Appreciative Inquiry In A Nutshell

Appreciate Inquiry (AI) is an organizational change methodology that focuses on strengths and not on weaknesses. Appreciate Inquiry was created by management professors David Cooperrider and Suresh Srivastva in the 1980s. The Appreciate Inquiry is also known as the 5-D Cycle, an iterative cycle describing five distinct phases, made of define, discover, dream, design, and destiny.

Understanding Appreciate Inquiry

Appreciate Inquiry was created by management professors David Cooperrider and Suresh Srivastva in the 1980s.

In understanding Appreciate Inquiry, it was David Cooperrider who said it best.

He explains his methodology as “the coevolutionary search for the best in people, their organizations, and the relevant world around them. In its broadest focus, it involves systematic discovery of what gives “life” to a living system when it is most alive, most effective, and most constructively capable in economic, ecological, and human terms. AI involves, in a central way, the art and practice of asking questions that strengthen a system’s capacity to apprehend, anticipate, and heighten positive potential.”

Given its multi-faceted nature, practitioners of Appreciate Inquiry describe it as not simply a way of doing, but a way of being. Indeed, it offers a perspective that helps the individual understand how an appreciation of the world can shape their destiny. In business, this means that organizational change is a mystery that must be embraced – and not a problem to be solved.

Ultimately, Appreciate Inquiry encourages the organization to consider the role of unconditional, positive questioning in shaping perspective.

In turn, these questions strengthen system capacity and enhance positive potential. Some of the core AI principles around questions include:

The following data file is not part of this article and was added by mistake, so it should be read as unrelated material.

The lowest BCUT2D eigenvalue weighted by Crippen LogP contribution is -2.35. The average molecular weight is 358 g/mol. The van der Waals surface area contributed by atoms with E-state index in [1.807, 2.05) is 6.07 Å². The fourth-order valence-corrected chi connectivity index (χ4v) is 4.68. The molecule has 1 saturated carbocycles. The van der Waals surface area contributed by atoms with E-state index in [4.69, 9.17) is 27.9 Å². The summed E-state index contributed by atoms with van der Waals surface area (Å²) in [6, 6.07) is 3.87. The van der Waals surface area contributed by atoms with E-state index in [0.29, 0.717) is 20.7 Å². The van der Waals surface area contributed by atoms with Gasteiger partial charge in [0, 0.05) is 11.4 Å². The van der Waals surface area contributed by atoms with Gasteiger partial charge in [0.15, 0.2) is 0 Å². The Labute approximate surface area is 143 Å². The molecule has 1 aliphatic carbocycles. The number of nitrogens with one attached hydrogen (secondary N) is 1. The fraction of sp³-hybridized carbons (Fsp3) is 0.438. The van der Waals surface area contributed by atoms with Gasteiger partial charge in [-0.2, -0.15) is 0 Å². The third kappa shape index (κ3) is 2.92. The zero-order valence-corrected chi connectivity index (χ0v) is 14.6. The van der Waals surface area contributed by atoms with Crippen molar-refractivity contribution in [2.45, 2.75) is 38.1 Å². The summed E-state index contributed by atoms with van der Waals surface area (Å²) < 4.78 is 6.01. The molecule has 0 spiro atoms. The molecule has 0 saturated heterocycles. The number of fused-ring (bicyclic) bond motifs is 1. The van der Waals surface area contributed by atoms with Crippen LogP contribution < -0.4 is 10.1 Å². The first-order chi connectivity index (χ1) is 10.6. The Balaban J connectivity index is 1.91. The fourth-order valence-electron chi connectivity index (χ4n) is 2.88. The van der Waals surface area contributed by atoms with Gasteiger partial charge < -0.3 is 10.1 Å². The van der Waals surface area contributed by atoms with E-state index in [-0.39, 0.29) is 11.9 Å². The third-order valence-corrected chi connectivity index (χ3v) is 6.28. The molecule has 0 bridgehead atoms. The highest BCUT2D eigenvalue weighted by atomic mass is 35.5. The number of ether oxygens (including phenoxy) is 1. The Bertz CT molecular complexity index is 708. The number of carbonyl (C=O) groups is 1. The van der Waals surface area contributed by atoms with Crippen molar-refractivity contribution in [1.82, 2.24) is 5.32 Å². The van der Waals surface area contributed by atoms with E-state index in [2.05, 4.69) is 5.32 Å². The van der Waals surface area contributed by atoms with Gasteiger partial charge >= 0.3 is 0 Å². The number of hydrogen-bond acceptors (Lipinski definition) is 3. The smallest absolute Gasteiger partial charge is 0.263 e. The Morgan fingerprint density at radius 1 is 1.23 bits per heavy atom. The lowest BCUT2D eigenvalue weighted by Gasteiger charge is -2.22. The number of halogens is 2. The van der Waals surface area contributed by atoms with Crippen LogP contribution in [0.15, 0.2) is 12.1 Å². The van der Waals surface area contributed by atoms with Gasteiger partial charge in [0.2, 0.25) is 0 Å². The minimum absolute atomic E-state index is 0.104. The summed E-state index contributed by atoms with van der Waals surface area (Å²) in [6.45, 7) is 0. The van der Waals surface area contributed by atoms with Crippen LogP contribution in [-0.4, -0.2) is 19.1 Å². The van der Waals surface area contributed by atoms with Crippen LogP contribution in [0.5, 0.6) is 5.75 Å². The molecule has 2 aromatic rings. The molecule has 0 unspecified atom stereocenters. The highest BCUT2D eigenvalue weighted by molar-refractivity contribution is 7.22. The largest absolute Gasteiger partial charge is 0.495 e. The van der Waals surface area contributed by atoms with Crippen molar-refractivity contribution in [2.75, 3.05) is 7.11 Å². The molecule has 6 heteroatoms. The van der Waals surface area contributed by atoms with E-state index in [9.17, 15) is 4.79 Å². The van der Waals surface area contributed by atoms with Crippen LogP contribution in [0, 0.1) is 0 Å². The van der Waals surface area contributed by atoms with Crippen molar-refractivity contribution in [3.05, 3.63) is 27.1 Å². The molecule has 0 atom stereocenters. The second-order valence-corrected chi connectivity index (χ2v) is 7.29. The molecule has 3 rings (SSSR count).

• Questions create the world we live in.
  • Questions determine the results we achieve.
  • Positive questions are more effective at creating positive outcomes.
  • Questions create movement, momentum, and change.

The Appreciate Inquiry process

The Appreciate Inquiry is also known as the 5-D Cycle, an iterative cycle describing five distinct phases. In the middle of the cycle resides the “positive core” of the organization, a combination of each phase representing a way of being and doing.

To better understand this cycle, let’s look at each phase in more detail:

  1. Define – this initial phase requires that stakeholders come together and define the topic that will undergo an Appreciate Inquiry experience. What change to the system is the topic seeking to make?
  2. Discover – stakeholders then identify the strengths and best practices of the organization. How does it excel? What are the sources of high performance, excellence, innovation, or vitality? They may relate to leadership, technology, values, planning methods, and so on.
  3. Dream – with the strength of an organization identified, it must then envision its future. Planning methodologies must be based on examples of where the company has excelled in the past. This motivates both the individual carrying out the plan and by extension, the company itself.
  4. Design – what are the high-impact strategies that move the organization in the right direction? The planning and execution of these strategies should be prioritized.
  5. Destiny – in the final phase, individuals execute on strategy. The movement of a company toward its destiny must be sustained by a collective sense of purpose. This means creating an environment of continuous learning, revision, and in some cases, improvisation.

Key takeaways:

  • Appreciative Inquiry is a change methodology that focuses on the strengths and positive aspects of an organization.
  • Appreciative Inquiry is a multi-faceted approach that becomes a way of being and a way of doing. Asking the correct questions is essential to driving high performance and maintaining a focus on organizational strengths.